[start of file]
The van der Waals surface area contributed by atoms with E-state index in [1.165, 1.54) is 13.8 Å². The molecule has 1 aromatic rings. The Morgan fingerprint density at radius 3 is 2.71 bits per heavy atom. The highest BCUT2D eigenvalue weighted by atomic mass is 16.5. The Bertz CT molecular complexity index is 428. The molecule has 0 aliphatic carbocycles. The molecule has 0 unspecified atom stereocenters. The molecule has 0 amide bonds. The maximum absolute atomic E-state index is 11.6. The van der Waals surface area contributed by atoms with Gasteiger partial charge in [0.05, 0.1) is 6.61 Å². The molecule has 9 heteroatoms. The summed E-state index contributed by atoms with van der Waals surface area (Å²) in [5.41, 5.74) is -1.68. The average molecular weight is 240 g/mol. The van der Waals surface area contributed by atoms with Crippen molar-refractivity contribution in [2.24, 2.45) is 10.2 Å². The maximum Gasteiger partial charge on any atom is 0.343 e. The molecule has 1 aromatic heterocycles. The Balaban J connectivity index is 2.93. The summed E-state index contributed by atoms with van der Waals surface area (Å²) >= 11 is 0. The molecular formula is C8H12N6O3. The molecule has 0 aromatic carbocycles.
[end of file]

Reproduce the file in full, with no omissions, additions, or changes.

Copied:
The van der Waals surface area contributed by atoms with E-state index in [1.165, 1.54) is 13.8 Å². The molecule has 1 aromatic rings. The Morgan fingerprint density at radius 3 is 2.71 bits per heavy atom. The highest BCUT2D eigenvalue weighted by atomic mass is 16.5. The Bertz CT molecular complexity index is 428. The molecule has 0 aliphatic carbocycles. The molecule has 0 unspecified atom stereocenters. The molecule has 0 amide bonds. The maximum absolute atomic E-state index is 11.6. The van der Waals surface area contributed by atoms with Gasteiger partial charge in [0.05, 0.1) is 6.61 Å². The molecule has 9 heteroatoms. The summed E-state index contributed by atoms with van der Waals surface area (Å²) in [5.41, 5.74) is -1.68. The average molecular weight is 240 g/mol. The van der Waals surface area contributed by atoms with Crippen molar-refractivity contribution in [2.24, 2.45) is 10.2 Å². The maximum Gasteiger partial charge on any atom is 0.343 e. The molecule has 1 aromatic heterocycles. The Balaban J connectivity index is 2.93. The summed E-state index contributed by atoms with van der Waals surface area (Å²) >= 11 is 0. The molecular formula is C8H12N6O3. The molecule has 0 aromatic carbocycles.